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Wednesday, 3 July, 2002, 09:02 GMT 10:02 UK
Americans discover Welsh roots
They may not have the high profile of the Irish or the Scots, but the Welsh are certainly starting to make an impact in North America.
The success of film stars such as Sir Anthony Hopkins, Catherine Zeta Jones and Ioan Gruffudd has definitely flown the flag for Wales.
And in the less glitzy realms of American academia too, there has been a groundswell of interest in the study of Wales and the Welsh, 4,000 miles away.
In the last week of June, around 100 academics and students gathered at Le Moyne College in Syracuse in upstate New York for the fourth North American Conference on Welsh Studies.
The conference is the product of the North American Association for the Study of Welsh Culture and History, a body set up eight years ago as part of the growing interest in the field.
Unlike long-established events like the National Welsh Gymanfa Ganu, which serves as a celebration of identity for the millions of Americans of Welsh descent, this conference is no hiraeth-fest.
It did feature the performances of Welsh poets such as Twm Morys, Nigel Jenkins and Iwan Llwyd, but primarily, it was a serious academic study of subjects as diverse as: Feminism and Welsh Nationalism in the 1890s; the Welsh in the Carolinas in the 18th Century, and Constructing the Future in an Emerging Wales.
One of the conference organisers, Dr David Lloyd, says that many American students come to a knowledge of Wales through studying the work of other Celtic writers.
"You can't have a course in Welsh literature here, because it's too specialist for the students. It's utterly foreign to them. So their entrance into it is through their knowledge of Irish culture," he said.
"In this country the Irish have a huge presence, so looking at the Welsh in relation to Ireland gives them some context."
But, he added, the interest was gradually growing, with the two-yearly conference attracting more and more people every time.
Dr Lloyd was brought up by Welsh-speaking parents in upstate New York, an area where many Welsh exiles settled - a fact shown by the names of many communities, such as Pembroke and Cambria, and by the Red Dragons on many of the clapboard village houses.
A few miles south of Syracuse, next to the Onondaga Indian Reservation, is another example: the tiny community of Cardiff.
The cemetery there bears testament to the community's Welsh roots, with the burials marking many a Morgan, Jones and Evans, and sometimes proudly recording the fact that they were born in Wales.
This Cardiff is famous in America, but not because of its Welsh roots but rather because it was the scene of the most spectacular hoax ever staged in the United States.
In 1869, a trickster and get-rich-quick artist called George Hill created a giant sculpture or a human figure, designed to look like an ancient fossilised human being. He had it buried secretly on a farm at Cardiff and then "discovered" by workmen.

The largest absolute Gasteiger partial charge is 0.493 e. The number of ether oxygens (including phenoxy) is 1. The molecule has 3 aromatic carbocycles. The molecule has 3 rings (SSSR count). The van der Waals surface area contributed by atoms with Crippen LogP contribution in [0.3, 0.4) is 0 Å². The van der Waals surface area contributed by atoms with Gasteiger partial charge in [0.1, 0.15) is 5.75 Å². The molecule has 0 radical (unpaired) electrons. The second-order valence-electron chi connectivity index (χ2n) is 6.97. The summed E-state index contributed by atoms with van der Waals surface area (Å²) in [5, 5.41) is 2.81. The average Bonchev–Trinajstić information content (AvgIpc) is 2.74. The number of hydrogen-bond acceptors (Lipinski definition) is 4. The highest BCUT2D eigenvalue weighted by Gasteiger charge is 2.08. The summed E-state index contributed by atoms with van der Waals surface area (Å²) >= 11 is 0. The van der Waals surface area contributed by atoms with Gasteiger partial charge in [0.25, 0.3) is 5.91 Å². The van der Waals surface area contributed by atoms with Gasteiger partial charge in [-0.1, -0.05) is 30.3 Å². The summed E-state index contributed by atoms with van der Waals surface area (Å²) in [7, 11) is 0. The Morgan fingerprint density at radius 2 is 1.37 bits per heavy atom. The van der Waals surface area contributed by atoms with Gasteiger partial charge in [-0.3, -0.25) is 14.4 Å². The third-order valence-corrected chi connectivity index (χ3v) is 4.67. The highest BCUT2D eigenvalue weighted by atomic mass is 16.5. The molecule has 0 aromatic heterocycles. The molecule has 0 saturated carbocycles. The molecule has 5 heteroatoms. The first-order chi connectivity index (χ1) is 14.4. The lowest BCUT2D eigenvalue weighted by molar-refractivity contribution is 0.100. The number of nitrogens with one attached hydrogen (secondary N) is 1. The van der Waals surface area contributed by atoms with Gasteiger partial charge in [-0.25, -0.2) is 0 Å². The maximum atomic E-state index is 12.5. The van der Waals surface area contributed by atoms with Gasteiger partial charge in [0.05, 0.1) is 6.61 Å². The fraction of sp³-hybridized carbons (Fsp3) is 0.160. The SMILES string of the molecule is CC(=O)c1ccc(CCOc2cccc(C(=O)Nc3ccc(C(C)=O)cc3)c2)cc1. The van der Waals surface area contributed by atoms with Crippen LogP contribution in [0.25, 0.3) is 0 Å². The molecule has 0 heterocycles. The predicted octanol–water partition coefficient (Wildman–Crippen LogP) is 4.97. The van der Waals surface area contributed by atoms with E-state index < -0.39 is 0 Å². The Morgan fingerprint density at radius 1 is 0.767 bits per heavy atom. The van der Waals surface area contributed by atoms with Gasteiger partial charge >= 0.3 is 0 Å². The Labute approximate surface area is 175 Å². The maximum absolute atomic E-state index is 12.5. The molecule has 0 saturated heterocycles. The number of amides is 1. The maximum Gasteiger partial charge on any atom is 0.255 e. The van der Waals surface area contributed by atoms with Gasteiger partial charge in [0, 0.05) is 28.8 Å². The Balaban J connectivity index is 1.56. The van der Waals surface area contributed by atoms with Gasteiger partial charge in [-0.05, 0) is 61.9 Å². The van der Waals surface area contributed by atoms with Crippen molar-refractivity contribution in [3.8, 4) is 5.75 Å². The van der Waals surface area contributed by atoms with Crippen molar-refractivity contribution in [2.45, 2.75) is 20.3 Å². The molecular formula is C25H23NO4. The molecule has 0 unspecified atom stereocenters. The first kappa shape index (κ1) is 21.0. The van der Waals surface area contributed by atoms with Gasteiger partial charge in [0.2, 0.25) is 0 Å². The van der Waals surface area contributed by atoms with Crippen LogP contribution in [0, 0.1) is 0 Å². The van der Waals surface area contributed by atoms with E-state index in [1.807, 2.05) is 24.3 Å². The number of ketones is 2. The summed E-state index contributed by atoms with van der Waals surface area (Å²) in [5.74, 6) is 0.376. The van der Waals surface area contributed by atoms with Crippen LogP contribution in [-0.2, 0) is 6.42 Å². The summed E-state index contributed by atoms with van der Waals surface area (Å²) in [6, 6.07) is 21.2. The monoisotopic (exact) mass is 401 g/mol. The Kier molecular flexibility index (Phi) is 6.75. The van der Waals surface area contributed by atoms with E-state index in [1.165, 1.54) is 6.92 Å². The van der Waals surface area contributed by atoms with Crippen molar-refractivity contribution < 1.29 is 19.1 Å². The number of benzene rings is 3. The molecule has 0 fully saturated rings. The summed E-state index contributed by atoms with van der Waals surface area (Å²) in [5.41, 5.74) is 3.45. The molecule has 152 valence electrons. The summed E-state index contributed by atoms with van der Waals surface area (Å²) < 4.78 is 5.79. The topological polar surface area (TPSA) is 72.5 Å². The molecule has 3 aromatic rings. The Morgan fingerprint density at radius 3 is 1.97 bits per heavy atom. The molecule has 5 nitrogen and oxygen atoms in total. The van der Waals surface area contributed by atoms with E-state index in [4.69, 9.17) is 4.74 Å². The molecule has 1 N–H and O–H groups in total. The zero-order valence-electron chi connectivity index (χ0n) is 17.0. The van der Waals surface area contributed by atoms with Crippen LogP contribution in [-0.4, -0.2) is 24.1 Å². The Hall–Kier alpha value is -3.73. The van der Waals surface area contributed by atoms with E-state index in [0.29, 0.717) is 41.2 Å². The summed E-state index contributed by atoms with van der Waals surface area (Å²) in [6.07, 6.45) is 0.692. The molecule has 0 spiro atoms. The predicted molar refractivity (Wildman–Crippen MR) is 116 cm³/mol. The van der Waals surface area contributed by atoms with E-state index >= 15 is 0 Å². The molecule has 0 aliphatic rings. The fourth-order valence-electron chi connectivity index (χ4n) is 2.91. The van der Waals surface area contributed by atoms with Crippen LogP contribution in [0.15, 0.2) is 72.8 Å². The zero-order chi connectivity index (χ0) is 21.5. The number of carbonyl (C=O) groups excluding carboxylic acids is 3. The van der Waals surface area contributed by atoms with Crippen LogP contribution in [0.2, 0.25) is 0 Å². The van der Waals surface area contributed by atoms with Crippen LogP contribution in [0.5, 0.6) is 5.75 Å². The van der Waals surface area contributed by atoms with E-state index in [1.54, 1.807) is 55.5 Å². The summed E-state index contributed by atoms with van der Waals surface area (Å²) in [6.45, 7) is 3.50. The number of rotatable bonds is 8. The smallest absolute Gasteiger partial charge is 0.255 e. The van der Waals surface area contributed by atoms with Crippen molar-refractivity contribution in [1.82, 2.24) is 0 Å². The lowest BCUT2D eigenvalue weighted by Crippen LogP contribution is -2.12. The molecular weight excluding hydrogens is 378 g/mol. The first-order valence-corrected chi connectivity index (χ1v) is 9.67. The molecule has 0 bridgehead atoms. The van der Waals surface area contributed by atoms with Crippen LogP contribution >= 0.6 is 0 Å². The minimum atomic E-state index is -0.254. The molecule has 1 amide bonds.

It attracted huge interest. Hull charged admission to the site and sold shares in the attraction to local businessmen. He made tens of thousands of dollars before the hoax was finally exposed. The "Giant" is now on display in the Farmer's Museum in the nearby capital of New York State, Albany.
The message seems to be: if you want to get attention, think big.
Perhaps the Welsh heritage industry could do with a similar boost because, outside the circle of those who take an interest in their ethnic roots, awareness of Wales is not as high as the exiled patriot might like.
In Europe, or even Latin America, it's possible to explain one's ethnic origins by resorting to the sporting Esperanto of "Ryan Giggs" or "Mark Hughes".
But in the States it's a whole new ball game, and even despite the USA's good World Cup run, it seems it will be some time before soccer becomes the universal language in North America.
Denied the Ryan Giggs factor, the Welsh must therefore rely on less direct means of communicating their unique identity.
In New York, the National Assembly and Welsh Development Agency are planning to open a high-profile new office later this year.
However, an experience in Ellis Island, the great immigration centre in New York harbour, now a poignant museum, shows some of the work that still needs to be done.
The centre boasts a giant electronic screen that lights up to show which states of the USA have most residents of a particular ethnic origin. It offers buttons for dozens of different nationalities so that curious visitors can check which states have the highest concentrations of people claiming that ethnic background.
The data is collected via the US census, whose organisers clearly had fewer hang-ups about letting people identify themselves as "Welsh" than did the organisers of the troubled 2001 census in Wales.
There is quite a queue of people waiting to press the buttons for their chosen nationality. I waited my turn and pressed "Welsh", lighting up the states of Pennsylvania, New York, California, Texas and Florida.
"Welsh. What's that?" exclaimed the person behind me. "I never heard of it."
"It's like Ireland, but in England," another person helpfully answered them.
Not a bad try, I suppose. But in terms of explaining to the Americans exactly who we are, there's clearly still some way to go.
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